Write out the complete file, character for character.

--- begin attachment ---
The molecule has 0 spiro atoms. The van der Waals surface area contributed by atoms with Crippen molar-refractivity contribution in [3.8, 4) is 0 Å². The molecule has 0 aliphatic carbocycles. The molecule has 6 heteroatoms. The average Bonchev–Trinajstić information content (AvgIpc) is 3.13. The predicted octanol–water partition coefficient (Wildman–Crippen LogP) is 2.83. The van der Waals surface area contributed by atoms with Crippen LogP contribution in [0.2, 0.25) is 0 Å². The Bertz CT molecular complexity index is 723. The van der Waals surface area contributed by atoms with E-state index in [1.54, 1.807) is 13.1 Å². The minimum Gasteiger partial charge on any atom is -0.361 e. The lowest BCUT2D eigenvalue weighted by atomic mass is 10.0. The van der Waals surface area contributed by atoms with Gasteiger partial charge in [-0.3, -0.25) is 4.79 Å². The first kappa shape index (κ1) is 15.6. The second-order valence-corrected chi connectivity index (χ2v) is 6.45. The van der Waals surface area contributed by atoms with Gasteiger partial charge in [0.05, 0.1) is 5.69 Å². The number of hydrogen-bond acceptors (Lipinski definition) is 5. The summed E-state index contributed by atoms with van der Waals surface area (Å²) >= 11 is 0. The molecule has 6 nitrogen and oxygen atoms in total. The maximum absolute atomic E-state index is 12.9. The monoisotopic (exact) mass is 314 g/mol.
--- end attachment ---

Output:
The molecule has 0 spiro atoms. The van der Waals surface area contributed by atoms with Crippen molar-refractivity contribution in [3.8, 4) is 0 Å². The molecule has 0 aliphatic carbocycles. The molecule has 6 heteroatoms. The average Bonchev–Trinajstić information content (AvgIpc) is 3.13. The predicted octanol–water partition coefficient (Wildman–Crippen LogP) is 2.83. The van der Waals surface area contributed by atoms with Crippen LogP contribution in [0.2, 0.25) is 0 Å². The Bertz CT molecular complexity index is 723. The van der Waals surface area contributed by atoms with E-state index in [1.54, 1.807) is 13.1 Å². The minimum Gasteiger partial charge on any atom is -0.361 e. The lowest BCUT2D eigenvalue weighted by atomic mass is 10.0. The van der Waals surface area contributed by atoms with Gasteiger partial charge in [-0.3, -0.25) is 4.79 Å². The first kappa shape index (κ1) is 15.6. The second-order valence-corrected chi connectivity index (χ2v) is 6.45. The van der Waals surface area contributed by atoms with Gasteiger partial charge in [0.05, 0.1) is 5.69 Å². The number of hydrogen-bond acceptors (Lipinski definition) is 5. The summed E-state index contributed by atoms with van der Waals surface area (Å²) >= 11 is 0. The molecule has 6 nitrogen and oxygen atoms in total. The maximum absolute atomic E-state index is 12.9. The monoisotopic (exact) mass is 314 g/mol.